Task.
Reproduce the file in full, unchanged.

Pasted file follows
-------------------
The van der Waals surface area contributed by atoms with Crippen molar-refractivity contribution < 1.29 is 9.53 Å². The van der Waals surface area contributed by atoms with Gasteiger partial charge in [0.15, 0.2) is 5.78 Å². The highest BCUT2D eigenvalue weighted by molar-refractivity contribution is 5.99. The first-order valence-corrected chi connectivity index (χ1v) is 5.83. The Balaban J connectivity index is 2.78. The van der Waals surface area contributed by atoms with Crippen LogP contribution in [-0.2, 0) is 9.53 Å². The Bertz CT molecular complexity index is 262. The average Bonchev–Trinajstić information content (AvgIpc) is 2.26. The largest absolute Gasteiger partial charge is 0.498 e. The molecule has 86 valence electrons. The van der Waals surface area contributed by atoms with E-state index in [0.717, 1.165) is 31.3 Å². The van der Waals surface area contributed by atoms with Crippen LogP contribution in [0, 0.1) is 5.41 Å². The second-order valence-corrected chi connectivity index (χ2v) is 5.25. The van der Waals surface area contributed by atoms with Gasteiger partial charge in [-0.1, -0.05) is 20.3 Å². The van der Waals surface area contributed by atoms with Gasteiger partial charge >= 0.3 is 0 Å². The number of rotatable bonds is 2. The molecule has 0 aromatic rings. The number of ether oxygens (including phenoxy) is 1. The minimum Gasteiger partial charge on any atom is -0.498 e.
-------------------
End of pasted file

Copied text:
The van der Waals surface area contributed by atoms with Crippen molar-refractivity contribution < 1.29 is 9.53 Å². The van der Waals surface area contributed by atoms with Gasteiger partial charge in [0.15, 0.2) is 5.78 Å². The highest BCUT2D eigenvalue weighted by molar-refractivity contribution is 5.99. The first-order valence-corrected chi connectivity index (χ1v) is 5.83. The Balaban J connectivity index is 2.78. The van der Waals surface area contributed by atoms with Crippen LogP contribution in [-0.2, 0) is 9.53 Å². The Bertz CT molecular complexity index is 262. The average Bonchev–Trinajstić information content (AvgIpc) is 2.26. The largest absolute Gasteiger partial charge is 0.498 e. The molecule has 86 valence electrons. The van der Waals surface area contributed by atoms with E-state index in [0.717, 1.165) is 31.3 Å². The van der Waals surface area contributed by atoms with Crippen LogP contribution in [0, 0.1) is 5.41 Å². The second-order valence-corrected chi connectivity index (χ2v) is 5.25. The van der Waals surface area contributed by atoms with Gasteiger partial charge in [-0.1, -0.05) is 20.3 Å². The van der Waals surface area contributed by atoms with Gasteiger partial charge >= 0.3 is 0 Å². The number of rotatable bonds is 2. The molecule has 0 aromatic rings. The number of ether oxygens (including phenoxy) is 1. The minimum Gasteiger partial charge on any atom is -0.498 e.